The research has sweeping implications for our understanding of how nerves in the brain transmit signals, how the immune system attacks pathogens and how hormones, like insulin, get into the bloodstream.

Bioengineers have already harnessed the discoveries to manufacture new vaccines and improve the quality of insulin for diabetics.

The winners include two Americans — James Rothman of Yale University and Randy Schekman of the University of California, Berkeley — and the German-born Thomas Suedhof of Stanford University. Both Schekman and Suedhof are also investigators at the Howard Hughes Medical Institute.

Their discoveries took place over the course of 30 years. The work got its start with a few simple experiments in cells of yeast – the same organism that leavens bread and brews beer.

In the 1970s, biologists already knew that cells weren't just sacks of fluid. Rather, they contain sophisticated highway systems that shuttle material from one compartment to the next. This cargo moves around cells in bubble-like compartments called vesicles.

In a healthy cell, some of these vesicles make their way to the cell's surface, where the material is released outside the cell. That's one way that cells communicate with each other and with organs in the body.

In 1976, Schekman, a new professor at the University of California, Berkeley, had recently found mutant yeast cells that had faulty transport systems. The cargo just piled up at the cell's surface, like cars stuck in a traffic jam.

By figuring out which genes were defective in these yeasts, Schekman discovered dozens of components that built and controlled the cell's transport system.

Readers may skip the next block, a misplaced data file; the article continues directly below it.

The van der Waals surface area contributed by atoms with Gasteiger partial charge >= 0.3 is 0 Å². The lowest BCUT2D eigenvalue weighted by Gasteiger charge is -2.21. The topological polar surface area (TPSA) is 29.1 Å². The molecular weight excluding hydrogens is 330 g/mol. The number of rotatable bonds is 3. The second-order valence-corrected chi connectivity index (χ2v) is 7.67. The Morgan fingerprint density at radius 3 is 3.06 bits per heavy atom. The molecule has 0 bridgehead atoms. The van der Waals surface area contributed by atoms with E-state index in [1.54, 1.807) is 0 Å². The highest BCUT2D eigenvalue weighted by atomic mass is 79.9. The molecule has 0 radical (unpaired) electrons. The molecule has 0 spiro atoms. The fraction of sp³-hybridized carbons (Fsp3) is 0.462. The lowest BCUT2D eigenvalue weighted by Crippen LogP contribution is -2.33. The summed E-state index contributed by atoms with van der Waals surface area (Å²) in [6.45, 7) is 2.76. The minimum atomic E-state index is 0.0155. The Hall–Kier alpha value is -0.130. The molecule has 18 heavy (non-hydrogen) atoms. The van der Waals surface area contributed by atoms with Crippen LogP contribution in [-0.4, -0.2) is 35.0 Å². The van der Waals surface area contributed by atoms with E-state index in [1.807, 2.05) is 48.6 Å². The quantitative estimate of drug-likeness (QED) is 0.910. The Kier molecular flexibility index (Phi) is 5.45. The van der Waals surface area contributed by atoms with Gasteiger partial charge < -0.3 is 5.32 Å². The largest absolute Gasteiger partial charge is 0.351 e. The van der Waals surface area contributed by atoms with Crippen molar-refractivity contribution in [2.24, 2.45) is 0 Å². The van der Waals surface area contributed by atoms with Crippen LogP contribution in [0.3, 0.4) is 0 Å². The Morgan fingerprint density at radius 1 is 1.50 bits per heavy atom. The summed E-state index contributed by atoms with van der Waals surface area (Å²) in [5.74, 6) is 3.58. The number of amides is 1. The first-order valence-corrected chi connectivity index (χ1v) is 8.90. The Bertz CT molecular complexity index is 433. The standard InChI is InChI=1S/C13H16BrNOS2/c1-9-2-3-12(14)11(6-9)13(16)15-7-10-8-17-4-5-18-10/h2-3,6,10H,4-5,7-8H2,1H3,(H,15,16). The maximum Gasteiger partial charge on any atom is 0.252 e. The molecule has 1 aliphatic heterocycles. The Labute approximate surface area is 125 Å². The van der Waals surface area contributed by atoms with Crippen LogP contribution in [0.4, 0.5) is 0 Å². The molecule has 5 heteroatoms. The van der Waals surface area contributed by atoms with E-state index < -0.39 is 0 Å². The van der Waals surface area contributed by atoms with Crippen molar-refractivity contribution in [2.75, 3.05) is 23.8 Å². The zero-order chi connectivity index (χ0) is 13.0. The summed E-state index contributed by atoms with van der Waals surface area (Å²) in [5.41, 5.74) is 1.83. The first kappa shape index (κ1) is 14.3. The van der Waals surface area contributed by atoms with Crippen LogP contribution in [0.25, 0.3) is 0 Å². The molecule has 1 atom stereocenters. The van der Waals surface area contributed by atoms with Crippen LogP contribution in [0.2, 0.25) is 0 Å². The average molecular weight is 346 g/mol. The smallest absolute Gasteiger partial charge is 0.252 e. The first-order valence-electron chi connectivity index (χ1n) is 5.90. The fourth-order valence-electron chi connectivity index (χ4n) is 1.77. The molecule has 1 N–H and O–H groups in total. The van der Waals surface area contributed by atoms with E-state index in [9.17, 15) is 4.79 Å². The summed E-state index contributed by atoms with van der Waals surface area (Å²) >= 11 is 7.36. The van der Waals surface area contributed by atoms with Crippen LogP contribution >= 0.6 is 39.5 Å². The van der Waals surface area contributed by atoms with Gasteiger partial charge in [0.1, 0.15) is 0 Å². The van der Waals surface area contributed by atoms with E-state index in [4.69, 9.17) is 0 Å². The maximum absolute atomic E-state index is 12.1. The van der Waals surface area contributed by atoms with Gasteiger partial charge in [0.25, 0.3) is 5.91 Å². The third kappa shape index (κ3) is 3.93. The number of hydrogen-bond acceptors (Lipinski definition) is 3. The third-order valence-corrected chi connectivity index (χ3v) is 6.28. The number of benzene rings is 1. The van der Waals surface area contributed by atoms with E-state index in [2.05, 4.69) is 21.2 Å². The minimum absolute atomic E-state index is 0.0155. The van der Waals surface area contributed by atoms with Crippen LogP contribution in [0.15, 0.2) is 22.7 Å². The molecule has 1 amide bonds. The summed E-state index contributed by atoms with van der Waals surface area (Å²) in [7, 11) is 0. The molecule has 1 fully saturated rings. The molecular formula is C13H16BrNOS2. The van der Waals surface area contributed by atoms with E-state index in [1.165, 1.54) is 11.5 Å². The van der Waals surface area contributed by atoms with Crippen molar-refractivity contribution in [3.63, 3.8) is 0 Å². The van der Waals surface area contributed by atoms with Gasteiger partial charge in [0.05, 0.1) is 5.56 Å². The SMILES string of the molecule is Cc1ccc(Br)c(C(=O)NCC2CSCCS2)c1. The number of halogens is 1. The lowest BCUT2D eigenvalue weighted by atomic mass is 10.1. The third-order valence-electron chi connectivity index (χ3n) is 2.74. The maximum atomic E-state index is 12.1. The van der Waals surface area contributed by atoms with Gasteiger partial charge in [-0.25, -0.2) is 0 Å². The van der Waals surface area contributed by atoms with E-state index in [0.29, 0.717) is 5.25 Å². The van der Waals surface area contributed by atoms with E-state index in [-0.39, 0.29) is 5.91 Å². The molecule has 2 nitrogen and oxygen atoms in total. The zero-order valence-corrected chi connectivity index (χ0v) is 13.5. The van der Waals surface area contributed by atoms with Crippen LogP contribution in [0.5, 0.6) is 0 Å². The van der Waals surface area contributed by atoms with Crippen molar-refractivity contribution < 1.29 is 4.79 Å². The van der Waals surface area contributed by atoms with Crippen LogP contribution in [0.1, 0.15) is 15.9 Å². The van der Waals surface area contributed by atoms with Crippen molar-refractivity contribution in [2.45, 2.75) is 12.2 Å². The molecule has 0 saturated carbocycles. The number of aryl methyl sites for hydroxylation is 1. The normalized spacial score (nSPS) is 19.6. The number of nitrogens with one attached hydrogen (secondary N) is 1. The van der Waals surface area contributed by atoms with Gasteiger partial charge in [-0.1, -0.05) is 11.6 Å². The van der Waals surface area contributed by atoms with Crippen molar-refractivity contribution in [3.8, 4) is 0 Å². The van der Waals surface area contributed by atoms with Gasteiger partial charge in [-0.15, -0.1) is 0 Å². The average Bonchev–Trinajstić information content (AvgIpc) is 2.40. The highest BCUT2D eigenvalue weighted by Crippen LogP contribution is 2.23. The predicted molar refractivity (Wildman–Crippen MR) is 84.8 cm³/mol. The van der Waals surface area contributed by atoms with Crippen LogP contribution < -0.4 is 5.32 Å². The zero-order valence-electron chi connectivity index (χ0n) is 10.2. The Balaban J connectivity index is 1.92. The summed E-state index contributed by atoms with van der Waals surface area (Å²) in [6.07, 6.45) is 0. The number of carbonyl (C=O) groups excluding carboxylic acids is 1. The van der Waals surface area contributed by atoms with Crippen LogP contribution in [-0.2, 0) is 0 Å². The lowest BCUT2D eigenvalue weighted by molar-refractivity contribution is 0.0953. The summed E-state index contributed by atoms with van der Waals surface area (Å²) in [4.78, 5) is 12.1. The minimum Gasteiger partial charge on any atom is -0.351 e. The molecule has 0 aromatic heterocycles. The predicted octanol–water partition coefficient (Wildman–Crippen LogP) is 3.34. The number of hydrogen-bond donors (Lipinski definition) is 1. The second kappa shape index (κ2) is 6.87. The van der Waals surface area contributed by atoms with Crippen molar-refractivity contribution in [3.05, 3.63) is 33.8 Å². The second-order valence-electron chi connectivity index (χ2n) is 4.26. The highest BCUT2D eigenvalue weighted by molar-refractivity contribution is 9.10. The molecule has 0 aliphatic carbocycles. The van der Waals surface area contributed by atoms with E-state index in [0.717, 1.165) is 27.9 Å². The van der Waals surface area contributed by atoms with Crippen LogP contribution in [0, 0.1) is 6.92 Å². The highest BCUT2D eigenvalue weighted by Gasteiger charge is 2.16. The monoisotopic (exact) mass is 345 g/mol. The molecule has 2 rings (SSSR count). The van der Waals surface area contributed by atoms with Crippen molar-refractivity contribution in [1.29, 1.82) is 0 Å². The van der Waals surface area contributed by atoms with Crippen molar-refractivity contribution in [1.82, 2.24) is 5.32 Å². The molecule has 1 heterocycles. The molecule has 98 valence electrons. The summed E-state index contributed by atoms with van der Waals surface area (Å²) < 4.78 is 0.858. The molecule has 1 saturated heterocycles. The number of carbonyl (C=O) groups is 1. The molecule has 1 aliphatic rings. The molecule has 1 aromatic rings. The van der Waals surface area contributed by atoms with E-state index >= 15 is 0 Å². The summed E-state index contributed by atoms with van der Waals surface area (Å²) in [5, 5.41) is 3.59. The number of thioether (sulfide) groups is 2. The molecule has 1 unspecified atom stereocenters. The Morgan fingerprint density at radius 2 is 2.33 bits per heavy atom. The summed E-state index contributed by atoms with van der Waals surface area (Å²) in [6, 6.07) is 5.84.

But there were still many pieces missing. In particular, it wasn't known how a cargo vesicle knows where to go on the cell's surface and then when to dump out its contents.

"Imagine hundreds of thousands of people who are traveling around hundreds of miles of streets. How are they going to find the right way? Where will the bus stop and open its doors so that people can get out?" Nobel committee secretary Goran Hansson said Monday. "There are similar problems in the cell, to find the right way ... and out to the surface of the cell."

Take for instance two neurons in your brain. One neuron communicates with another by secreting neurotransmitters, such as dopamine and serotonin. But a neuron must release the neurotransmitter at a particular place — and at the right time. Otherwise the message will never make it to the second neuron, or the signal will get scrambled.

That's where Rothman and Suedhof's research comes in. In the 1980s and 1990s, Rothman, now 62, figured out that a signal on the vesicle's surface that helps it dock at just the right place on the cell's surface. The process works a bit like a zipper: A protein on the vesicle zips up with another one on the cell's membrane to position the cargo in the correct location.

Then a few years later, Suedhof, who is now 57, identified the trigger mechanism that dumps the neurotransmitter outside the cell at just the right time by unzipping the two proteins.

This transport system has served as the foundation of modern cell biology and neuroscience.

And breakdowns of the process is involved in a vast range of diseases, including Alzheimer's, cystic fibrosis, muscular dystrophies and some autoimmune disorders.

Copyright 2013 NPR. To see more, visit http://www.npr.org/.